She contemplates her passage through the industry. “I think this is what you learn over time. Being pressured by others was the most important mistake I ever made. But it would not be who I am today, had I not made that mistake, because I now so much more sure of who I am.” From her seminal photo-project Boys of Hong Kong, a zine of images examining the depiction of masculinity in China to her more recent involvement with Alexander McQueen’s rebranded line MCQ, joining the democratic technology-driven label and platform that places precedence on collaboration.“I think it was a really fresh and new way of approaching a campaign; it was very much about the collaborators, as much as it is about the brand. There was a lot of substance and a lot of freedom in it and it brings out the best in the people you’re working with if you give them the freedom to be creative. At the end of the day, that’s your dream job as a creative isn’t it? You want to be hired for what you do best and be trusted for your vision.”

“Being pressured by others was the most important mistake I ever made. ” – Alexandra Leese

The resilience demonstrated throughout her career came into full fruition during the pandemic, where isolation necessitated by lockdown, forced her to renegotiate her relationship with the camera and once again question the intent behind her work, which in turn has lead to one of her most intimate and contemplative works to date. To borrow a quote from Judy Chicago’s essay on the function of art in the pandemic, she notes how “a great deal of art doesn’t matter.” She highlights the theoretical kind where university art programmes verse their students in technical jargon, to the mercenary kind that prioritises the price more than the content it conveys. Leese, however, provides the kind that does matter, pandemic or not. Propelled by the separation over the past few months, she set herself the challenge of revalorising the power of fashion photography in a moment of crisis, at a time in history where society is oscillating between craving fantasy and acknowledging reality.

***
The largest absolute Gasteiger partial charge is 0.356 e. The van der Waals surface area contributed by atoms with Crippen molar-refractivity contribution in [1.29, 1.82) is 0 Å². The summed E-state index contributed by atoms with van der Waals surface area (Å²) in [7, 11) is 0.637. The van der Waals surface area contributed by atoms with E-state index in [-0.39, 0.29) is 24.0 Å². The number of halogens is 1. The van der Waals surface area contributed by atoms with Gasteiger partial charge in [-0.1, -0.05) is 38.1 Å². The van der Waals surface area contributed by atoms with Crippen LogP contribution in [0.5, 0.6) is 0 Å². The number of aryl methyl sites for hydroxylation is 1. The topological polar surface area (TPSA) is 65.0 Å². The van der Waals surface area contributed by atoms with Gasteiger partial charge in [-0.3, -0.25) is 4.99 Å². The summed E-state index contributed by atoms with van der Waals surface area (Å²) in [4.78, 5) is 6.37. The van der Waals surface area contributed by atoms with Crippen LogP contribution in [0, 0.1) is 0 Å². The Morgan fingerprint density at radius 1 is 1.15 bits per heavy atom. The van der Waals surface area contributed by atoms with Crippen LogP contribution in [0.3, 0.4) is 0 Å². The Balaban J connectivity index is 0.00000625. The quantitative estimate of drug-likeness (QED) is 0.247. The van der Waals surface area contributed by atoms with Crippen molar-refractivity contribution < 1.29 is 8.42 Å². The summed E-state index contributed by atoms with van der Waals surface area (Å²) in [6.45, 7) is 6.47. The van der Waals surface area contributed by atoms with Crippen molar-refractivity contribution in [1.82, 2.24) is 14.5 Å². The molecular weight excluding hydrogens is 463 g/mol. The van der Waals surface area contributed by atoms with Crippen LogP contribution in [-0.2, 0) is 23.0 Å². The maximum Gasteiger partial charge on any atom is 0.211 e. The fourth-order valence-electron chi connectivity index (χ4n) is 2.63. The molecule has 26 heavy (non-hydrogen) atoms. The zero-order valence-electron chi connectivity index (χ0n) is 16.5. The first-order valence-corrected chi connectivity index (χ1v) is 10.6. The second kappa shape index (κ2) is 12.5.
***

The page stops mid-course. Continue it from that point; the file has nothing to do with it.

Her latest project,  Me + Mine documents the power of the female nude in a photobook capturing women, shot via Zoom all across the world. Through a sequence of 44 portraits, she questions the evolving relationship of the woman and her body, seeking to empower each figure and create a safe place to take control and counter the patriarchal gaze. “They are supporting each other and uplifting each other. I wanted to do a project that wasn’t just for me, but also very much for the subject and the women to show that no matter our culture, no matter our background, we all have our own individual battles that are different, but we all have battles. And that’s the universal, bittersweet experience. It goes across cultures and it goes across the world. With proceeds donated to Black Trans Femmes in the Arts collective (USA), Trans Law Centre (USA), RASAC (Rape and Sexual Abuse Support Centre UK), Me + Mine tours the idea that diversity needs to be at every level.

“It’s through art we can create a reflection of what’s happening.” – Alexandra Leese

Switching the paintbrush of her youth for the camera of her adult life, Leese has fostered a space to tell a story of safety and of comfort for the female body. Regardless of her apparatus, as she sought her way through an industry that was at times as coercive as it was cooperative, she strives to create a platform that celebrates and champions difference; a place for the woman not to be judged, but revered at a time when community has never been needed most. “It’s through art we can create a reflection of what’s happening,” she summaries. “People who create are always going to find ways to create, even if you take certain things away from them. In the same way that humans started making art for the first time, they used charcoal from fire. There’s always a way to create.” As galleries and museums across the world wait nervously, stifled by the pandemic and with their doors still closed, through an online showcase, curators Barbara Pollack and Anne Verhallen posed the provocative question: “How can we think of art at a time like this?” Alexandra Leese’s photography provides a simple answer: how could we not?